Second, there are easier where God is the subject of the deceit, or at least initiates it. Exodus 3:1620 reports how God intended to deceive Pharaoh in order to liberate Israel from slavery. He instructed Moses to ask Pharaoh's permission for Israel to go three days' journey into the wilderness and worship him there. Would they return afterward? This is not said although it is implied in the request. But obviously at that time God had in mind the eventual destination of the Promised Land rather than a three day detour in the desert. One of the reasons for this high level of manipulation is clear. Pharaoh was of such a mind, arrogating to himself the role of a god, and was so given to injustice that there could be no appeal to his religious or humane motives. He would respond only to what he thought was to his best advantage; thus, he was deceived into furthering, not hindering, God's will.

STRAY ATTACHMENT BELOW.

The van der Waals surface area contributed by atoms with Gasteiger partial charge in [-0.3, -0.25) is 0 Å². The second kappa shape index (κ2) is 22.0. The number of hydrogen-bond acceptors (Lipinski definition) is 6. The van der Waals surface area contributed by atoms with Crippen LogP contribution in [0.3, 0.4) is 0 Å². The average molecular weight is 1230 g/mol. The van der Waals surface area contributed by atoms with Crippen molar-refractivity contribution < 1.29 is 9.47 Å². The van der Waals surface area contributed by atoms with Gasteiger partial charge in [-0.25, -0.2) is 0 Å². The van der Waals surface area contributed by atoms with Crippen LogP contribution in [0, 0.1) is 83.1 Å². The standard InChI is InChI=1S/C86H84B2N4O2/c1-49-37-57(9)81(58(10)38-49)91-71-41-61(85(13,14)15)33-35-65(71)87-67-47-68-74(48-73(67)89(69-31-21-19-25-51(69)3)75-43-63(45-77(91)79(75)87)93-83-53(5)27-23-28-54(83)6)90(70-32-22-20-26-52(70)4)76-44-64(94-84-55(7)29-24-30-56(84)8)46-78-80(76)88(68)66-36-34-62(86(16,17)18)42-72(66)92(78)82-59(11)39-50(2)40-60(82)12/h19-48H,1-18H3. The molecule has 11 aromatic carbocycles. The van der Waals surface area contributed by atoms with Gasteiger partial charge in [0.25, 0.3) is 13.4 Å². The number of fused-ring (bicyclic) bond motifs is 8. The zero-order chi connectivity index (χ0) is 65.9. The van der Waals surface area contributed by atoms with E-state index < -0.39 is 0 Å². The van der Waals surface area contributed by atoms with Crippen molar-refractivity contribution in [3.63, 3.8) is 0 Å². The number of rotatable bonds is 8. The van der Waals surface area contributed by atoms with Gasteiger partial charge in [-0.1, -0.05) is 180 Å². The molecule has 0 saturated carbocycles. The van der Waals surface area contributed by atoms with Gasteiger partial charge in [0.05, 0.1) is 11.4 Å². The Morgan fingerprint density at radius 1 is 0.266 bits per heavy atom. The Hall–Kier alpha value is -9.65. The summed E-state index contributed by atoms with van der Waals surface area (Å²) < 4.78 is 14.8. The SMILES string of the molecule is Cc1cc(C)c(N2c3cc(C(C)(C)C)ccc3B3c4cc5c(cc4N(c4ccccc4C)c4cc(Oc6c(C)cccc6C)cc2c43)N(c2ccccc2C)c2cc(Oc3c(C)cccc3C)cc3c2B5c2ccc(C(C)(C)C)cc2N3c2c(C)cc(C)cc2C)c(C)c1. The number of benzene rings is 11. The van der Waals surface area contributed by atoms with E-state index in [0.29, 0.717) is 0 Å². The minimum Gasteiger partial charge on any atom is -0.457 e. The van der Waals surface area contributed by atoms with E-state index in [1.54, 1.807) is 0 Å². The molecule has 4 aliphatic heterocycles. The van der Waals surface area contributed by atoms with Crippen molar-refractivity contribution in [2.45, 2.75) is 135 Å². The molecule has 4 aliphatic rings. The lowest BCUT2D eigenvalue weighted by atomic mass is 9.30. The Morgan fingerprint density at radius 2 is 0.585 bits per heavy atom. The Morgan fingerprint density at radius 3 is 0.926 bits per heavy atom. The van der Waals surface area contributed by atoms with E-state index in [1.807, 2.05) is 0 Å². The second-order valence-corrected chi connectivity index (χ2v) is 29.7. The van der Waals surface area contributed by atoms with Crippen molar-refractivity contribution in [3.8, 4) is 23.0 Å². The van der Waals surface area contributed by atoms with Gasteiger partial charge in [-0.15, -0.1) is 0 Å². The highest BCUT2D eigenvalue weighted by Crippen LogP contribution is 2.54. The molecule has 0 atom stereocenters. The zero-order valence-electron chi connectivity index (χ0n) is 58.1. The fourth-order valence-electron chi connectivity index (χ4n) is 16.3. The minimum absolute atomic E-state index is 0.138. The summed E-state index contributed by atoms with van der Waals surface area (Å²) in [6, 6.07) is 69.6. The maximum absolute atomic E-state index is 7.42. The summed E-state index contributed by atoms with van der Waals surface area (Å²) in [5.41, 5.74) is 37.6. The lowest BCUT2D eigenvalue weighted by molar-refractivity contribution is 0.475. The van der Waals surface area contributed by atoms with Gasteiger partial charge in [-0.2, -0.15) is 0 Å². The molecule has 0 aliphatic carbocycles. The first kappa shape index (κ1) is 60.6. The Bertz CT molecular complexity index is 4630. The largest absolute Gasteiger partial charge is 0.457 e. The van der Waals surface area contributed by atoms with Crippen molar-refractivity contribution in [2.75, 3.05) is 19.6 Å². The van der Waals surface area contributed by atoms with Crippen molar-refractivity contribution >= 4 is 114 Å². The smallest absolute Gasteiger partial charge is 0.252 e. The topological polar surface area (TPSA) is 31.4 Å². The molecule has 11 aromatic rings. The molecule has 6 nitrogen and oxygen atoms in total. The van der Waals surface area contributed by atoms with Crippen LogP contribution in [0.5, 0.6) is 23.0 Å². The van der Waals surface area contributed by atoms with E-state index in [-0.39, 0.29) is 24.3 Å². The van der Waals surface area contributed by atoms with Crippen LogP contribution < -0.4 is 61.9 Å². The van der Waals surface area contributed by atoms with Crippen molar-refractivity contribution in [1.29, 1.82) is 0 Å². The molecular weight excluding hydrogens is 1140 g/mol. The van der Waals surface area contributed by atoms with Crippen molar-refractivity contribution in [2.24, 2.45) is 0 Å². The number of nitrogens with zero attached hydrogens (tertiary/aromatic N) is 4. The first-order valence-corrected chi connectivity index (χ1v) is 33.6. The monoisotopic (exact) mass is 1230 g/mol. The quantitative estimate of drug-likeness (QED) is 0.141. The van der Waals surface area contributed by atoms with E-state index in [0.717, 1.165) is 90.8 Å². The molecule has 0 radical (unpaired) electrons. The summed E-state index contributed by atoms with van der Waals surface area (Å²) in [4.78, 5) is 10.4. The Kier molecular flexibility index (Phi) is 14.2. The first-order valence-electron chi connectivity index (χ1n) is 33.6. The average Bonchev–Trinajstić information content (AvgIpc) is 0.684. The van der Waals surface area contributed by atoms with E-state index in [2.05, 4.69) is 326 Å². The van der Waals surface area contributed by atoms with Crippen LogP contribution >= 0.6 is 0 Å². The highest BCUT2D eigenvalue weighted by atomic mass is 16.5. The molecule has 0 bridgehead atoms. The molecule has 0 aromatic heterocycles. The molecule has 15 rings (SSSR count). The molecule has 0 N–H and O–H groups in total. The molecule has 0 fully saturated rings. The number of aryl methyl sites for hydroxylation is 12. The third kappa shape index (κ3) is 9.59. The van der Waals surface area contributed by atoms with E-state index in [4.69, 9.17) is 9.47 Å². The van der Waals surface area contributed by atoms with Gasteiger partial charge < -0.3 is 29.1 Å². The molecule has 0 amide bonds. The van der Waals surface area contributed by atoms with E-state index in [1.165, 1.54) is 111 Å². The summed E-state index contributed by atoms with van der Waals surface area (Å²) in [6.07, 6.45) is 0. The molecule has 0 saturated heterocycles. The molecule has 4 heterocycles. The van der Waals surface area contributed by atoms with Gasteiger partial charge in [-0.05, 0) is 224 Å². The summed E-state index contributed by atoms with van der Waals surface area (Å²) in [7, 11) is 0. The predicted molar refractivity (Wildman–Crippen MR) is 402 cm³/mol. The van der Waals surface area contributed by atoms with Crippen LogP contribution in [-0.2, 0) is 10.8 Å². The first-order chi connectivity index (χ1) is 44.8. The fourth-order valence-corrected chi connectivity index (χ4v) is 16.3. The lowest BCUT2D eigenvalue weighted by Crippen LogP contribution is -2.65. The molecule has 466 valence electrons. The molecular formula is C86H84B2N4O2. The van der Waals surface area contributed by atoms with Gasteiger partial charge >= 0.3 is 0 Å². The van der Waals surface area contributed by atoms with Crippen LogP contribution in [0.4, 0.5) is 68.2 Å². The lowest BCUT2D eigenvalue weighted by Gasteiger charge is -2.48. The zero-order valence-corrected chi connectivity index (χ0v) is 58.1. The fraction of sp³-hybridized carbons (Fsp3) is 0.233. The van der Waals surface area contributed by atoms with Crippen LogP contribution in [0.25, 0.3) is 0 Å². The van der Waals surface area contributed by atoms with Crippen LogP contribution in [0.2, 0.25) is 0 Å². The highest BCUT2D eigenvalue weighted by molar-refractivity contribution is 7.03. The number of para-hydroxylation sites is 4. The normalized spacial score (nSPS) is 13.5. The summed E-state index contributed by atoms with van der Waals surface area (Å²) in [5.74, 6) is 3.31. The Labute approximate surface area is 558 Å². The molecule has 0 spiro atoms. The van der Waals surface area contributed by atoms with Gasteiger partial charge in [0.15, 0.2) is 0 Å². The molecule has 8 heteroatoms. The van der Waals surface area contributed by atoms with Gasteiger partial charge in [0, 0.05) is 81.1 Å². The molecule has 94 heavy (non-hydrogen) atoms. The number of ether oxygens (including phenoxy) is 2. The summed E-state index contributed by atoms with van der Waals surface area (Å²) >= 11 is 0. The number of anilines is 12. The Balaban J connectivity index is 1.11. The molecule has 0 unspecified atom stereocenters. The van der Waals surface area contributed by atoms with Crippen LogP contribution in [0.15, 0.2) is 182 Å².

Third, we consider another use of deceit that appears to have divine approval: deception to obtain understanding. An example of this is found in the Joseph story.36 Long after Joseph's brothers had sold him into slavery, he rose to second place in Egypt's court, and during the seven years of famine was responsible for the distribution of the stored grain. When Joseph's brothers came to Egypt to buy grain, Joseph did not reveal himself to them for a good while. In fact, the things which he did before he finally disclosed his identity are very interesting. On their first trip to Egypt he accused them of being spies.37 claimed that they lied to him,38 threatened to put them all in prison,39 finally did keep Simeon,40 and then demanded that the next time they came they had to bring the younger brother.41 He also returned their money secretly.42 On their second trip his actions were even more complex. He assured them that the returned money was put there by their God.43 gave a benediction over Benjamin,44 ate with them seating them in order of age,45 returned their money again,46 and had his silver cup put into Benjamin's sack.47 But then he had them overtaken and threatened the man who took the cup.48 Finally, after Judah's offer of himself in Benjamin's place, Joseph revealed himself.49